More informal research carried out by classroom teachers backs up the correlation between math vocabulary fluency and math performance and also indicates that students respond positively to activities focused on improving their math vocabulary (Periano, n.d.)

Most math teachers have their go-to math vocabulary activities. If not, a quick Google search can turn up a list of 100 Math Vocabulary Activities on Pinterest.

The problem isn’t finding activities; it’s knowing which ones are likely to have the most impact on students.

Teachers know their classrooms best and can gauge for themselves which activities are helping them reach their goals, but here are four tips that form a helpful guide to evaluating and selecting math vocabulary activities.

Language is itself an abstraction. Trying to teach words using only words can be a self-defeating effort.

Students’ first exposure to new math vocabulary should include, whenever possible, a hands-on experience, providing a concrete context for the words.

The youngest learners explore numbers by handling and counting physical objects. Even differential equations can be introduced with a real-world context, such as the flow of air around a barrier.

Regardless of the age of the learner or the complexity of the concept, math vocabulary needs to be introduced in a concrete context. This idea aligns perfectly with the CRA math model that begins with concrete experience. The concept is central as well to the recently introduced Earn the Word model.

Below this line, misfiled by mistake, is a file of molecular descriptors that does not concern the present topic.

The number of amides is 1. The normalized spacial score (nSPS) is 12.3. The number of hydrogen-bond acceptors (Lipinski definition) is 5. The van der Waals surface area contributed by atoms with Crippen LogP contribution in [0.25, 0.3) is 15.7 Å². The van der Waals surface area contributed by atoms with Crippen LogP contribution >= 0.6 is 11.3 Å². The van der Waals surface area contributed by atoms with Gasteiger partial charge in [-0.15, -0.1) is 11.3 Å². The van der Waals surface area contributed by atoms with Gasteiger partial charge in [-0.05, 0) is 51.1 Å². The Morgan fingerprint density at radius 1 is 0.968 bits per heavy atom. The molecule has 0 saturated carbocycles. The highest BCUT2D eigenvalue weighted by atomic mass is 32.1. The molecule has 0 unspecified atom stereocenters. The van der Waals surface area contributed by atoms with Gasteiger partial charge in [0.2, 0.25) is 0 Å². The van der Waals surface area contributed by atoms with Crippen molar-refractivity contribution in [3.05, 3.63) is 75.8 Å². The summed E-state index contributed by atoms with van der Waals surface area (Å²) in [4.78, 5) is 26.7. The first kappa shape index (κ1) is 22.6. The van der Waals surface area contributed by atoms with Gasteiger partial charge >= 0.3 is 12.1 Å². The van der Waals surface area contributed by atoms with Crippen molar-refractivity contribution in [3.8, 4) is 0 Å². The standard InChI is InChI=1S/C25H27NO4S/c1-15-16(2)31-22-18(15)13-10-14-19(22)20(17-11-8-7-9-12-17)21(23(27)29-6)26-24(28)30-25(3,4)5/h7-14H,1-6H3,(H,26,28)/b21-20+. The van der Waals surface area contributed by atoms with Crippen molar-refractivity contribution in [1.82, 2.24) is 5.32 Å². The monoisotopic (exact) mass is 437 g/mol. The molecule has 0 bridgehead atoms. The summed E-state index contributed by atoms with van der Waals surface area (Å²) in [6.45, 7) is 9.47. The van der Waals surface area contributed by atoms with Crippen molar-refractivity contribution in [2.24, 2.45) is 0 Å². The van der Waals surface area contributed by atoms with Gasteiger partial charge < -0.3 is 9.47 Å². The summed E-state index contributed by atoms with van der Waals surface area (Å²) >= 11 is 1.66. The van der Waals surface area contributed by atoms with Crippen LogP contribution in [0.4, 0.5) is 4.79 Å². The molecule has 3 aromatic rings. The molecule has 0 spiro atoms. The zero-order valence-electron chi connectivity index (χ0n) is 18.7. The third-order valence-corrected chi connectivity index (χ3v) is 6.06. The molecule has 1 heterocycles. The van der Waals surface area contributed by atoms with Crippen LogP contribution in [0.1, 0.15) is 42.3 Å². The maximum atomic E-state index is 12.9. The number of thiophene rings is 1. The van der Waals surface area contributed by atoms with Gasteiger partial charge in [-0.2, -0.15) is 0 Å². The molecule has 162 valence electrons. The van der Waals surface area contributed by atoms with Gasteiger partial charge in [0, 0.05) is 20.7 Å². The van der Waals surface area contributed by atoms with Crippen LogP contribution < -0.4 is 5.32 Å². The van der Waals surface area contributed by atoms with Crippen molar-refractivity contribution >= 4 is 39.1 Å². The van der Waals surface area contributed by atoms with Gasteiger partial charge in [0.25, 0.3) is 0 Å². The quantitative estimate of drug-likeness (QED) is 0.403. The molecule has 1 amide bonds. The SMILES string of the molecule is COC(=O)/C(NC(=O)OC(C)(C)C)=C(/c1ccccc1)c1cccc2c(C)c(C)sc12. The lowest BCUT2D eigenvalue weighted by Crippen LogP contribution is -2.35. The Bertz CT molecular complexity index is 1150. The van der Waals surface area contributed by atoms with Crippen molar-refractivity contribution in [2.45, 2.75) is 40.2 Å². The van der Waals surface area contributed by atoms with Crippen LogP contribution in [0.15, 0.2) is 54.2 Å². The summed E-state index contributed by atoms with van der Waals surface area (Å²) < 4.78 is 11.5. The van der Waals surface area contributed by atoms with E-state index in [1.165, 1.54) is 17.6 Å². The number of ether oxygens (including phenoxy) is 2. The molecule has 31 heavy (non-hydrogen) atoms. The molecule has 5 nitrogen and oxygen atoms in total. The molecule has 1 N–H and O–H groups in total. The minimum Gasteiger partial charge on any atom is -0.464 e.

Just as important as students’ real-world experience with the phenomenon that forms the ** context** for a math term is their personal connection to its

Once students have been exposed to words through a concrete experience and made a personal connection to the word, they need repeated exposure to the word before they can understand and use it reliably. This means the teacher should take advantage of every opportunity to use the word in context and encourage students to do the same.

A Word Wall allows students to always have access to essential math vocabulary and acts as a visual reminder. Vocabulary cards, especially student-created ones, provide another way for students to have convenient access to the words in a way that also benefits tactile learners.